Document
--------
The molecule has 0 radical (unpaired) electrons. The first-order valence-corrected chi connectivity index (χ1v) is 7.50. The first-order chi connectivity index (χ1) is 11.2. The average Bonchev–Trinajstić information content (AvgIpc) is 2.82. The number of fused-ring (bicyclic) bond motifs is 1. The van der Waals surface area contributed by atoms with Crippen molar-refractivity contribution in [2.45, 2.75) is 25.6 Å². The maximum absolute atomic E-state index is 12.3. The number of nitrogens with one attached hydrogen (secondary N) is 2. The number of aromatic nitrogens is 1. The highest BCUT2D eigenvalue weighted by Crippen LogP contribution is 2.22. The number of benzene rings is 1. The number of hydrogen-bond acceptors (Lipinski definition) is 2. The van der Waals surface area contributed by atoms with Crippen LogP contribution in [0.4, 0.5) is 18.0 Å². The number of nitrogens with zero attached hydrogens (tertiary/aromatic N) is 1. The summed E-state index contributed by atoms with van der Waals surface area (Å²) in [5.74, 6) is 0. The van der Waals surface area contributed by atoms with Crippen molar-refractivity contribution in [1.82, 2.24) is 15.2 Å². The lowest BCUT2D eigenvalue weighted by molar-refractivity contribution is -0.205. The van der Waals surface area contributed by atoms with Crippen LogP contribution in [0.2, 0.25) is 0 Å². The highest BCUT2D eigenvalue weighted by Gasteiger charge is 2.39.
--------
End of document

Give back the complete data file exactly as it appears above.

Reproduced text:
The molecule has 0 radical (unpaired) electrons. The first-order valence-corrected chi connectivity index (χ1v) is 7.50. The first-order chi connectivity index (χ1) is 11.2. The average Bonchev–Trinajstić information content (AvgIpc) is 2.82. The number of fused-ring (bicyclic) bond motifs is 1. The van der Waals surface area contributed by atoms with Crippen molar-refractivity contribution in [2.45, 2.75) is 25.6 Å². The maximum absolute atomic E-state index is 12.3. The number of nitrogens with one attached hydrogen (secondary N) is 2. The number of aromatic nitrogens is 1. The highest BCUT2D eigenvalue weighted by Crippen LogP contribution is 2.22. The number of benzene rings is 1. The number of hydrogen-bond acceptors (Lipinski definition) is 2. The van der Waals surface area contributed by atoms with Crippen LogP contribution in [0.4, 0.5) is 18.0 Å². The number of nitrogens with zero attached hydrogens (tertiary/aromatic N) is 1. The summed E-state index contributed by atoms with van der Waals surface area (Å²) in [5.74, 6) is 0. The van der Waals surface area contributed by atoms with Crippen molar-refractivity contribution in [1.82, 2.24) is 15.2 Å². The lowest BCUT2D eigenvalue weighted by molar-refractivity contribution is -0.205. The van der Waals surface area contributed by atoms with Crippen LogP contribution in [0.2, 0.25) is 0 Å². The highest BCUT2D eigenvalue weighted by Gasteiger charge is 2.39.